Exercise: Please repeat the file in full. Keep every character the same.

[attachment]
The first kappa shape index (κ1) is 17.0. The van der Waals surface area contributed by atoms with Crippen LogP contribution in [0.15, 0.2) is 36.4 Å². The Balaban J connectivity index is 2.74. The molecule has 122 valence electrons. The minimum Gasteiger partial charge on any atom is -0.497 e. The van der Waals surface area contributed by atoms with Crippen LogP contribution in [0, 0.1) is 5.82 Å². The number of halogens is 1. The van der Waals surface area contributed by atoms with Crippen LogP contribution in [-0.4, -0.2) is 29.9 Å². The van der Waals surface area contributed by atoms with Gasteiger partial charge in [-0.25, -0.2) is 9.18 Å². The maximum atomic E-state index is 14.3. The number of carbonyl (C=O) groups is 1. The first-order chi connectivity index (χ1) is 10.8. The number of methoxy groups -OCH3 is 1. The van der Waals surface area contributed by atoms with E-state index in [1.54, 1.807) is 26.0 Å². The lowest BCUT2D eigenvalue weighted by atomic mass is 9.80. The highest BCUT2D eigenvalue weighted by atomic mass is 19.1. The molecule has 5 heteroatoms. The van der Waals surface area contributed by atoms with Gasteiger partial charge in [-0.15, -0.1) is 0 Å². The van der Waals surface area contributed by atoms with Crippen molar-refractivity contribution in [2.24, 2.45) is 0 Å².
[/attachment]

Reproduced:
The first kappa shape index (κ1) is 17.0. The van der Waals surface area contributed by atoms with Crippen LogP contribution in [0.15, 0.2) is 36.4 Å². The Balaban J connectivity index is 2.74. The molecule has 122 valence electrons. The minimum Gasteiger partial charge on any atom is -0.497 e. The van der Waals surface area contributed by atoms with Crippen LogP contribution in [0, 0.1) is 5.82 Å². The number of halogens is 1. The van der Waals surface area contributed by atoms with Crippen LogP contribution in [-0.4, -0.2) is 29.9 Å². The van der Waals surface area contributed by atoms with Gasteiger partial charge in [-0.25, -0.2) is 9.18 Å². The maximum atomic E-state index is 14.3. The number of carbonyl (C=O) groups is 1. The first-order chi connectivity index (χ1) is 10.8. The number of methoxy groups -OCH3 is 1. The van der Waals surface area contributed by atoms with E-state index in [1.54, 1.807) is 26.0 Å². The lowest BCUT2D eigenvalue weighted by atomic mass is 9.80. The highest BCUT2D eigenvalue weighted by atomic mass is 19.1. The molecule has 5 heteroatoms. The van der Waals surface area contributed by atoms with Gasteiger partial charge in [-0.15, -0.1) is 0 Å². The van der Waals surface area contributed by atoms with Crippen molar-refractivity contribution in [2.24, 2.45) is 0 Å².